Match Report: Luton Town's marathon run ends at last against Millwall

Luton Town 0 Millwall 3: Millwall make their League status tell in front of goal while gallant Hatters are left with happy memories and a sense of relief there was no repeat of crowd trouble

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It was fun while it lasted, this FA Cup run of Luton Town's. It stretched from mid-October, with an away win against Blue Square Bet Premier rivals Cambridge United until just about the last few minutes of yesterday's fifth-round tie.

Then, two Millwall substitutes conjured up a third goal between them, killing off any hope of a late revival. All that was left for the locals after a rare return to the big stage was to applaud their team from a pitch being invaded by police officers, and hope that peace would be maintained in the streets outside.

In 1985, at the time of the previous infamous Cup meeting here, Luton were two divisions ahead of their opponents. By yesterday, after all the misery that has befallen the Bedfordshire club, the gap was 67 places in Millwall's favour.

It took a long time to turn that sort of superiority into meaningful reality yesterday, but the Championship side scored at useful times and, crucially, were able to hold off the rally early in the second half that promised to bring the hopeful home side back into serious contention.

The major disappointment for Luton, a top-flight club 21 years ago, was to concede such a poor first goal little more than 10 minutes into the game. Both centre-halves were at fault in letting James Henry through to score.

Their manager, Paul Buckle, said afterwards: "We never gave ourselves a chance by conceding that goal. That's been our Achilles heel. That gave Millwall the perfect start. I thought Millwall were very professional but our players are frustrated because we weren't at our best and have gifted them goals. As defenders you are paid to clear your lines and if we'd done that, we'd have been okay."

Forewarned by how Norwich City and Wolverhampton Wanderers had failed to see off the Hatters' challenge, as well as by their own current losing run in the League of four games, Millwall did their job to the professional satisfaction of their manager, Kenny Jackett.

"It was an excellent win for us," he said. "The first goal was always going to be important and James saw his opportunity and finished very well. If Luton had scored first it would have been very tough."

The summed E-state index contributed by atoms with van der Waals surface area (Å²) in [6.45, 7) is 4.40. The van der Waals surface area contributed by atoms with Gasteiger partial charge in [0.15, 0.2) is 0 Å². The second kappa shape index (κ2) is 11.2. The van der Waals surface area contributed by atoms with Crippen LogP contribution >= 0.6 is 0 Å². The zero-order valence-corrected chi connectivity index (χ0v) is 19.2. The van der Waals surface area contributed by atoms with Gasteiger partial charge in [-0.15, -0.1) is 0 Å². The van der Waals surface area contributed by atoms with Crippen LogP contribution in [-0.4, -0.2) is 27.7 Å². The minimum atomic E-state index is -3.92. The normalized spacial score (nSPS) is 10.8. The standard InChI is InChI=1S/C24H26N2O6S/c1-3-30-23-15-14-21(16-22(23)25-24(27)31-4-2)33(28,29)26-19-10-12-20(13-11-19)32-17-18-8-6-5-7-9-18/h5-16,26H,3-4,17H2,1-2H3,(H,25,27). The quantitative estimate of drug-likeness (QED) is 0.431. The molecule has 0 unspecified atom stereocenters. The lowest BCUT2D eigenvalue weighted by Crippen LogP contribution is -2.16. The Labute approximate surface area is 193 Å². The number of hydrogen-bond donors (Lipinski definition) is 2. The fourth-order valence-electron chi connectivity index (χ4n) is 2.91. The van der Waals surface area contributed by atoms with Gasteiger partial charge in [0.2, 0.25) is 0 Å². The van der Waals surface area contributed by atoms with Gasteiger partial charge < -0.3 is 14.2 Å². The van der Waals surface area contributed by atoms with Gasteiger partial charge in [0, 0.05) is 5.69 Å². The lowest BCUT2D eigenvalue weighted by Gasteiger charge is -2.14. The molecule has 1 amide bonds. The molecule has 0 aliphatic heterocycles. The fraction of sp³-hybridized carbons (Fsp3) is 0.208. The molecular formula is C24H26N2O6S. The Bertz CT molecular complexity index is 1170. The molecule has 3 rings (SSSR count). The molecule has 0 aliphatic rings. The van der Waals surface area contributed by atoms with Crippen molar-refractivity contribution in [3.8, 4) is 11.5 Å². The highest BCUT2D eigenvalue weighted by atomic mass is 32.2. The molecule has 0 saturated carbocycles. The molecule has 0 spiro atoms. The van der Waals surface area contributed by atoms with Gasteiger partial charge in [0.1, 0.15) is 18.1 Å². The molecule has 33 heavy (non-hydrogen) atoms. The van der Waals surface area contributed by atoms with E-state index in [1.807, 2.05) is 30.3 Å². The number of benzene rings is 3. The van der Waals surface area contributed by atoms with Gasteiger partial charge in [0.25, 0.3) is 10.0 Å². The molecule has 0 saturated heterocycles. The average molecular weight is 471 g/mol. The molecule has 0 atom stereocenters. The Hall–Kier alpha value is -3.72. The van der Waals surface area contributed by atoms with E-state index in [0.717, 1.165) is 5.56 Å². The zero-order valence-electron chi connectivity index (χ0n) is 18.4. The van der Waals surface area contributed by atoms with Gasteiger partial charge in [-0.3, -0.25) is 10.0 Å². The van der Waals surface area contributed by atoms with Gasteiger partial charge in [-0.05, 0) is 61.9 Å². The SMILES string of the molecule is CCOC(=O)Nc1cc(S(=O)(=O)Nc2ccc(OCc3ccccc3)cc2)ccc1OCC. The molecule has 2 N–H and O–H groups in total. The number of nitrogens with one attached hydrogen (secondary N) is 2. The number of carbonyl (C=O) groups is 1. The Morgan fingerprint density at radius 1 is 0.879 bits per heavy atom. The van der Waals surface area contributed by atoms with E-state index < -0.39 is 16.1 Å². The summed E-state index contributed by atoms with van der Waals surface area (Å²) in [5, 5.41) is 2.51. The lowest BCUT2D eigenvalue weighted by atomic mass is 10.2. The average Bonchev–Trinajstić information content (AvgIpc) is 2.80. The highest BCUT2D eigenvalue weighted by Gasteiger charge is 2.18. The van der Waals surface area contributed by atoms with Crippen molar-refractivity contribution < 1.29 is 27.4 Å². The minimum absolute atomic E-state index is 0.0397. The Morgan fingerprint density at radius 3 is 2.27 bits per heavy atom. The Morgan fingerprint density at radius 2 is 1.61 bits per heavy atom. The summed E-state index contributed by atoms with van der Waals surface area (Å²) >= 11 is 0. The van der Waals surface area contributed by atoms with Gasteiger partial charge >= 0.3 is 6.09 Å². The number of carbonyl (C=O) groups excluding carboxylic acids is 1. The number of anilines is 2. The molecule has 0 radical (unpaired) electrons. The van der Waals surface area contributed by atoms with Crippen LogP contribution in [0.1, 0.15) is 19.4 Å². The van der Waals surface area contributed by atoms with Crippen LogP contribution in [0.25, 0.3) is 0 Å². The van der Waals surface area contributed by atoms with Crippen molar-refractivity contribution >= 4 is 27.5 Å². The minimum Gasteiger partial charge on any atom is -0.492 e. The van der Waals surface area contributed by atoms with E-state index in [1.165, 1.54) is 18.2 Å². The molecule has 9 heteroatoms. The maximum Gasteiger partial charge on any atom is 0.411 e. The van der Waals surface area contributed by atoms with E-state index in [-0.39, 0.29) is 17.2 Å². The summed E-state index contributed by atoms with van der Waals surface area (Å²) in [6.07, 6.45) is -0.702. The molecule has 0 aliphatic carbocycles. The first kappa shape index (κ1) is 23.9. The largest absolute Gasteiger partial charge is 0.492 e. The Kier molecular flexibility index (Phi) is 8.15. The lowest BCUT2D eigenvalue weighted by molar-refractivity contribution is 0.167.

That key moment stemmed from a long punt forward by his goalkeeper, David Forde, which one defender, Ronnie Henry, misheaded and another, Janos Kovacs, failed to control, allowing the sharp-witted winger James Henry to finish smartly.

In contrast, when chances came Luton's way, the finish was not there, and they were punished accordingly. Just before the goal the excellent Forde had kept out Andre Gray at the near post and, soon after, Scott Rendell, whose goal had beaten Norwich in the previous round, headed down a free-kick and Forde saved well from Arnaud Mendy's resulting volley.

A peculiar second goal doubled the difficulty of the task. James Henry did well out on the right and crossed to the far post where Rob Hulse, on loan from Queens Park Rangers and now on his third London club this season, headed the ball into the air and found it falling nicely for him to lob into the far corner of the net.

Luton needed the next goal but it would still not come, even when Buckle boldly put four attackers on the pitch. Forde was out well to thwart the lively Gray, who then failed to latch on to the substitute Karleigh Osborne's pass.

By the finish Milwall were playing on the break and the third goal they had threatened came when Mark Tyler parried a shot by John Marquis, but could not prevent Dany N'Guessan following up.

With Jackett's side being nine points off the play-offs, it is arguable that Luton now have most to look forward to for the rest of the season. As often happens in this situation – Mansfield Town, who gave Liverpool such a good game in the third round of the Cup, have suffered too – Luton's League form has dipped, with only one point taken from the last three games against such apparently modest opposition as Forest Green, Barrow and Dartford.

Consequently they have work to do even to match their achievement in the three years since dropping out the Football League, when they have reached the Conference play-offs each time, only to lose one semi-final and two finals.

The solution offered by Luton's chairman, Nick Owen, yesterday was to increase promotion and relegation with the Football League to three teams each season, because "the Conference has become a bottleneck for clubs needing to progress". But League clubs would seem unlikely to agree.

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